CCB Seminar: Michael Wigler

Date & Time

Title: Biological thought experiments and thecomputations they spawn

Abstract: Iwill talk about aspirations that bridge biology and computation. The first is determiningthe landscape of genetic contribution to autism. The second relates uncoveringpatterns of hominid mixing from present day sequence information. The third is speculations on evolution ofbiological systems.

(1) The Simons Foundation (SF) hascreated a rich resource for studying the genetics of autism, adevelopmental-neurological disorder, in the form of quad family whole genomesequence data. Although not easy, from enough of such data one could inprinciple determine the frequency with which new mutation and transmittedvariants contribute to autism. I will sketch out the genetic landscape in lowresolution now, with a discussion of how sharp it can become in the future. In particular, there are remaining challenges,paradoxes and enigmas. The path forward is largely (but not exclusively)computational and I will describe the kind of progress we can expect, and thekind of additional data needed.

(2) Quad family sequence data alsoprovide a possible portal into the human past, in the form of haplo-sequences.While not yielding a precise record of past genetic events, we may be able tosee into the past. For example, we might be able to determine if rates ofmutation have changed over recent human history, and we might see evidence oflarge scale intermixing of formerly isolated populations.

(3) Ant behavior can be modeled withfairly simple “algorithms”. We are beginning to investigate if we can implementthese as spatially-local algorithms that have rapid compute times andscalability. Thinking about the simplest ways to do this leads to speculationon genetic decay, evolution, tribalism, wars, and the molecular origins of self-recognition.I suspect we may discover the external conditions that drive species to undergoa phase transition to eusocial organization.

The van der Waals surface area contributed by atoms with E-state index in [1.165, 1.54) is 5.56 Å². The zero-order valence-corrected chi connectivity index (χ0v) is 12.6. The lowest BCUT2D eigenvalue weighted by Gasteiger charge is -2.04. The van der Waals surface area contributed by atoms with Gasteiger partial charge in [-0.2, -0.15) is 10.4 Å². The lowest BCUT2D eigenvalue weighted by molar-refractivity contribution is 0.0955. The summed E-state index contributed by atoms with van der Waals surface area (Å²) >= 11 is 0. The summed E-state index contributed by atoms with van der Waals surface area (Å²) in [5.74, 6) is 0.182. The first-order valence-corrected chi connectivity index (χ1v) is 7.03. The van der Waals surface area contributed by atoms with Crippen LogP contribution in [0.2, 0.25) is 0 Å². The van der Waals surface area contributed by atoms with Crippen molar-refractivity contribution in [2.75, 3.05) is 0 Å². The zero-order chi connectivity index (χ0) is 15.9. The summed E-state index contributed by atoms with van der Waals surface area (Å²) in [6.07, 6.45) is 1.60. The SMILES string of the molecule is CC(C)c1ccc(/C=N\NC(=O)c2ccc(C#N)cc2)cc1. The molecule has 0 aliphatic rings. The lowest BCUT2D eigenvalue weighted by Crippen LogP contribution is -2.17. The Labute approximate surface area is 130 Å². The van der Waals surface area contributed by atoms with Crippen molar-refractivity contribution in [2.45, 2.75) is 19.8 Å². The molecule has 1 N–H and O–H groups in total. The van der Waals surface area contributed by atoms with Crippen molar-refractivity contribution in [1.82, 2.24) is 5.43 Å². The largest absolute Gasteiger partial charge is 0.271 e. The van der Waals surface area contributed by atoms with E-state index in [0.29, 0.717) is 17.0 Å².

About the Speaker

Dr. Michael Wigler received his Ph.D. in Microbiology in 1978 from Columbia University.  Upon completion of the doctoral degree, he became Head of the Mammalian Cell Genetics Section at Cold Spring Harbor Laboratory, where is now Professor.  Together with Axel and Silverstein at Columbia, he discovered co-transformation, a technique still used for engineering mammalian cells to produce medicinally useful proteins. His team was the first to isolate a mammalian gene using gene transfer techniques and among the first to identify a human oncogene by this means.  His laboratory discovered the involvement of three members of the RAS family in human cancer; demonstrated the inheritance of DNA methylation patterns; pioneered the use of yeast as a model to explore more complex organisms, leading to an understanding of the RAS signaling pathway; co-invented (with Clark Still of Columbia University) encoded combinatorial synthesis, which has accelerated the discovery of new drug candidates; together with Nikolai Lisitsyn invented RDA, a method for comparative genome analysis that led to the discovery of the PTEN tumor suppressor (with Ramon Parsons of Columbia University) and the Kaposi’s sarcoma virus (by others at Columbia University); developed representational genomic approaches that are used widely in genotyping; and applied array hybridization methods and representational analysis to genomic analysis (ROMA). Dr. Wigler’s research is presently focused on the genomics of cancer and genetic disorders. Together with Jim Hicks and Nick Navin his laboratory demonstrated the feasibility of single cell sequencing for genomic analysis and expects this work will eventually improve the targeting of cancer treatments and lead to early and less invasive tests for cancer. His studies in human genetics led to the discovery of a vast unsuspected source of genetic variability known as copy number variation (CNV), and to the hypothesis that spontaneous mutation is a major cause of autism. Dr. Wigler was elected to the National Academy of Sciences in 1989 and to the American Academy of Arts & Sciences in 1999, and is the recipient of many awards, including the Double Helix Medal in 2007.

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